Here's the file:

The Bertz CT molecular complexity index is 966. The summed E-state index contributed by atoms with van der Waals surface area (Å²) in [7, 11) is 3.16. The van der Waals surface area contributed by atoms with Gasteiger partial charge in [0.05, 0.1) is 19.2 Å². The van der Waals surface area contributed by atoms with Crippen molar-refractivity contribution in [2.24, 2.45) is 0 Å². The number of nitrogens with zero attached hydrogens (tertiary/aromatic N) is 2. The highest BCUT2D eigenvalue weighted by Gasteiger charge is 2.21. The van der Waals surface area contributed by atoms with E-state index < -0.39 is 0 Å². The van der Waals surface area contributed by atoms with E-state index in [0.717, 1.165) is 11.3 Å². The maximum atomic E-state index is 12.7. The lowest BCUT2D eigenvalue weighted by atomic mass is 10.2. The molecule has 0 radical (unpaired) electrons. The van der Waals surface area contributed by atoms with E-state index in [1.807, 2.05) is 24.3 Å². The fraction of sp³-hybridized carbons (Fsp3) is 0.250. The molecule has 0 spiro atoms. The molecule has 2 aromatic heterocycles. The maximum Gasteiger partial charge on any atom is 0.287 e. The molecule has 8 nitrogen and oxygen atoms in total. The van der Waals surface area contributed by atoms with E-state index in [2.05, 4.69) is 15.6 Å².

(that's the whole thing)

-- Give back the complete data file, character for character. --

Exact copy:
The Bertz CT molecular complexity index is 966. The summed E-state index contributed by atoms with van der Waals surface area (Å²) in [7, 11) is 3.16. The van der Waals surface area contributed by atoms with Gasteiger partial charge in [0.05, 0.1) is 19.2 Å². The van der Waals surface area contributed by atoms with Crippen molar-refractivity contribution in [2.24, 2.45) is 0 Å². The number of nitrogens with zero attached hydrogens (tertiary/aromatic N) is 2. The highest BCUT2D eigenvalue weighted by Gasteiger charge is 2.21. The van der Waals surface area contributed by atoms with E-state index < -0.39 is 0 Å². The van der Waals surface area contributed by atoms with E-state index in [0.717, 1.165) is 11.3 Å². The maximum atomic E-state index is 12.7. The lowest BCUT2D eigenvalue weighted by atomic mass is 10.2. The molecule has 0 radical (unpaired) electrons. The van der Waals surface area contributed by atoms with E-state index in [1.807, 2.05) is 24.3 Å². The fraction of sp³-hybridized carbons (Fsp3) is 0.250. The molecule has 0 spiro atoms. The molecule has 2 aromatic heterocycles. The maximum Gasteiger partial charge on any atom is 0.287 e. The molecule has 8 nitrogen and oxygen atoms in total. The van der Waals surface area contributed by atoms with E-state index in [2.05, 4.69) is 15.6 Å².